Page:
The data collected in the course of the interview were then carefully analyzed. This was done while utilizing the IPA guidelines. The researcher sought to become familiar with each of the accounts that were presented by the respective participants. The emergent thematic titles were identified and duly noted and anything that was considered interesting was also highlighted. The emergent thematic titles were then interpreted by the researcher. Any additional points of the researcher as per his understanding of the data before him were duly bracketed in a bid to separate between the thought processes of the researcher vis-à-vis the points that were fronted by the participants. This was aimed at producing trustworthiness in line with the approach that was adopted by Hardy, Hall, Gibbs, & Greensdale. All the transcripts that were made were also returned to the participants so as to verify the authenticity of the translations. Any unclear meanings were also returned to the participants for clarification.
In line with the description provided above, the researcher arrived at various findings. Firstly all the participants reported the use of psychological skills to improve performance. Some of the psychological skills that were utilized include; breathing, mindfulness, visualization and self-talk. The psychological skill that was particularly utilized by all the participants was visualization. Variances were, however, recorded with respect to the manner in which the other above-listed psychological skills were utilized.
Another finding from the research was that most of the participants were keen on having a routine mind-set. They were aware of the role of their mental state in achieving productivity and were deliberate about fostering the right mindset throughout the various sessions. It was essentially apparent that the use of psychological skills aided in the achievement of productivity.
As noted above, the analysis that was conducted led to two major themes. These themes are the subject of the subsequent discussion. The aforesaid themes include; the use of psychological skills (such as breathing, mindfulness, visualization and self-talk) and routine mind set.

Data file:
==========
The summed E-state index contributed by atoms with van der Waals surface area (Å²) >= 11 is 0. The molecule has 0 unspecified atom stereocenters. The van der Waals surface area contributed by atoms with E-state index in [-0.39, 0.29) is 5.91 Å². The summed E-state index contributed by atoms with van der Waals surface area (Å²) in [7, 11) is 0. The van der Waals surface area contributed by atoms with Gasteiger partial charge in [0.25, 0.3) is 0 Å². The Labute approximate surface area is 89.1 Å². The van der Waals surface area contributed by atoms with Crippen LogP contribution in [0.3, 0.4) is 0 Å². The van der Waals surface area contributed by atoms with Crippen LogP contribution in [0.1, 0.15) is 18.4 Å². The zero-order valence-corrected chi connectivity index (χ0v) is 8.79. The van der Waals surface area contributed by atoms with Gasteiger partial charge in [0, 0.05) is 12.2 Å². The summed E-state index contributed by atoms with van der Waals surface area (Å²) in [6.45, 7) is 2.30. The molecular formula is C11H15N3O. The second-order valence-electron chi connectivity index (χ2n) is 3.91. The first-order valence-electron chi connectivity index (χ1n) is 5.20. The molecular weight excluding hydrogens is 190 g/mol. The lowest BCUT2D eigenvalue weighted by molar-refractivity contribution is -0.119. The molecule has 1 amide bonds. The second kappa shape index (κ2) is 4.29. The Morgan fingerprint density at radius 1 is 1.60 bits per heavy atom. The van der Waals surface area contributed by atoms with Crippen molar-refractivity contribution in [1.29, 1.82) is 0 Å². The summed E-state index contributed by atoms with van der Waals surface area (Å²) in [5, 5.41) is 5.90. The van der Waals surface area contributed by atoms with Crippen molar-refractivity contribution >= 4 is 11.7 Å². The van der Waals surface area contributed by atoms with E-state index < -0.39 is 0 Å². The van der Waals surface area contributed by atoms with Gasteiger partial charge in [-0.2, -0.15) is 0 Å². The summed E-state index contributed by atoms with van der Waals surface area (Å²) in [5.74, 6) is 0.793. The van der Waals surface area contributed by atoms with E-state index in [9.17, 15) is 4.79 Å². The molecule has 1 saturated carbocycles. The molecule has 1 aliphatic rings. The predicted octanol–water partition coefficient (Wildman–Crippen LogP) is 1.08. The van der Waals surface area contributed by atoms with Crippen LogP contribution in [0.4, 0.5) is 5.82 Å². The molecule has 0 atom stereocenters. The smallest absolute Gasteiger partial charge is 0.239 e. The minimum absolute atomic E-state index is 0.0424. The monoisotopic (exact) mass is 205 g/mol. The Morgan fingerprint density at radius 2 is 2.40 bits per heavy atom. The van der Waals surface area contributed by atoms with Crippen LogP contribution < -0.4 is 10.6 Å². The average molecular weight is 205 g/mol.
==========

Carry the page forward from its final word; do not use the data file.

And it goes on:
The main psychological skills that the golfers were said to have utilized included; relaxation techniques (such as breathing), self-talk, visualization (by making visual calculations before taking a move), as well as, fostered confidence. Whereas the use of these techniques was common among most of the players, they were not utilized by all of the participants. This served to prove that the research was authentic since individual differences had to be seen. Visualization was the most common psychological skill that was utilized by the all the participants. Some participants indicated that this skill was used so as to gain the right perspective regarding their respective positioning. Others indicated that visualization was used to gain clarity. Essentially, whereas visualization was the common skill that was utilized by all the participants, the manner in which the skill was applied was unique. The common usage of imagery in the present case served to support the findings that were reported by Hall, Rodgers, and Barr (1990) which were to the effect that the use of visualization results in better performance.
Another major psychological skill that was utilized by the participants was self-talk. This was the second most-popular skill that was reported to have been utilized in this study. As a result of the training program that they had engaged in, the participants were conscious of the internal monologue that prevailed in the course of the sessions. They were as such conscious about taking charge of the said monologue. Whereas this psychological skill was also popular, the meaning or applicability of the skill was different for the respective participants. Some participants reported that self-talk assisted in uplifting their mood and motivation. Others reported that self-talk assisted in dealing with any negative outcomes so as to conduct some restructuring steps towards the recording of better outcomes. With respect to the aspect of self-talk, the main issue for consideration was not whether or not the phenomena occurs but whether or not the participants were aware of it. Once they were conscious of it, they had the capability of taking charge of it. What clearly arose from the study was that conscious self-talk played a significant role in the registration of good performance.
Most of the participants reported that they were conscious of their mind set at various points during the sessions. This essentially connoted that there were instances when they were not entirely deliberate about achieving the outcome they recorded. In essence, some participants noted that during the times when they had great performances, they were not particularly deliberate about achieving the said performance since they were simply applying their mental and physiological skills. When they were not making a deliberate attempt towards controlling the outcome, they would end up achieving success. This discovery was in line with the findings of Cotterill, Collins, and Sanders (2010) who noted that “the best performance appeared to elicit a response similar to amnesia, or that the participants were at least not consciously focusing on what they were doing but were just involved in the skill execution, highlighting a focus on process goal” (Cotterill, Collins, & Sanders, 2010, p. 59).